• Processes in the abattoir such as carcass decontamination are the most effective means of reducing human health risk.
    On-farm Salmonella status very often does not correlate with Salmonella findings or levels at the abattoir, studies show. During the process of being transported from the farm to the abattoir, pigs are exposed to many different stressors. Lairage pens have been shown to be a major source of Salmonella infection for pigs entering the abattoir, immediately prior to harvest and processing. Negative pigs entering lairage become rapidly infected, and Salmonella can be found in cecal contents and tissues within a short time, Bailey wrote.
  • Pork processing plants should have access like FSIS granted poultry plants to experiment with new or existing pathogen control and measurement strategies.
    The ability of poultry establishments to experiment with new or existing pathogen control and measurement strategies, with data analysis by FSIS to determine if it supports changes to FSIS’s existing Salmonella control strategies, should also be available to pork establishments. These Pilot Projects will be especially important given that on-farm controls are less consistently effective in pork production than poultry, thus giving increased importance to the need to look at multiple hurdles in the post-harvest environment.


Limitations of the Study
Consumption and surveillance are both increasing in the U.S., which makes the FSIS study less certain that what was seen from 1998 to 2017 was a significant increase, NPPC explained.

“A risk assessment is only as good as the data that informs the assessment,” NPPC said in its comments to FSIS. “The data FSIS had to conduct this risk assessment were developed by multiple agencies, not collected for the express purpose of this risk assessment, and the methods and even the years of available data were not consistent. Thus, the risk assessment model is faulty.”

The limitations of the data utilized in this model limit its usefulness, Bailey wrote. NPPC recommended that FSIS use updated data to inform the public health risk from pork products prior to taking additional action on performance standards that may not provide a public health benefit and the impact of which will be difficult to measure.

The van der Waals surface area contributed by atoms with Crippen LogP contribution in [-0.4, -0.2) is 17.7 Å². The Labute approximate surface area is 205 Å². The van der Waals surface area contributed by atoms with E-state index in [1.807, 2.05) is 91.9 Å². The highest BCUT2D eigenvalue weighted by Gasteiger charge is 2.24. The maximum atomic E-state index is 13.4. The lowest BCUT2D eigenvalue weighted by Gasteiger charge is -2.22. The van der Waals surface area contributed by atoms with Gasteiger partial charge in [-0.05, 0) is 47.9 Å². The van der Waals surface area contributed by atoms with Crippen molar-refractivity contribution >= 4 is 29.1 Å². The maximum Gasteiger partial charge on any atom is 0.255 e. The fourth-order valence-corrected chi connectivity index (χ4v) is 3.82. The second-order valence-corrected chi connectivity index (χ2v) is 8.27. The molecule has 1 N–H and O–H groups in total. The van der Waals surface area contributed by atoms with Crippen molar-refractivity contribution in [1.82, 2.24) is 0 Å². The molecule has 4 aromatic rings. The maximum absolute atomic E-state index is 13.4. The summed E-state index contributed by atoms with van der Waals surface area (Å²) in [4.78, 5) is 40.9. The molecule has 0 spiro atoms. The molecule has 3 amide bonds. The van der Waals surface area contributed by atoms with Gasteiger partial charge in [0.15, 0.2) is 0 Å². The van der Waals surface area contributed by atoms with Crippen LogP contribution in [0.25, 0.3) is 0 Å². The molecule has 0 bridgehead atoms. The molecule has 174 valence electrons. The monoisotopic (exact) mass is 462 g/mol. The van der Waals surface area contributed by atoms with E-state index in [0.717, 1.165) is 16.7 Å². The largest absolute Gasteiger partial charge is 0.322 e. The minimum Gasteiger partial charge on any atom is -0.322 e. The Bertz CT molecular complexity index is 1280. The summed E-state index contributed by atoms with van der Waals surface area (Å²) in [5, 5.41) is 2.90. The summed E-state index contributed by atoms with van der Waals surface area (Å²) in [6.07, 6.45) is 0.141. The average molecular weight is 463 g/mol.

Industry Commitment 
The National Pork Board is committed to funding research that that can be used to inform best practices in the food safety space, says Dr. Heather Fowler, director of producer and public health at the National Pork Board.

“Over the past few years, we’ve partnered with the North American Meat Institute (NAMI) and its research foundation to fund innovative research that addresses food safety topics such as the factors driving Salmonella transmission in pigs, with an eye for prevention. We greatly value this partnership and recognize that it’s through these collaborative efforts that we best serve the pork industry,” Fowler says.

The Swine Health Information Center is also finding ways to keep the industry informed of emerging pathogens like Salmonella I 4, [5],12:i:-, an emerging serotype in swine, that has become one of the most identified serotypes in pigs, pork and humans worldwide. Check out the Swine Health Information Center’s fact sheet.

reference by Jennifer Shike at Pork Business July 28,2022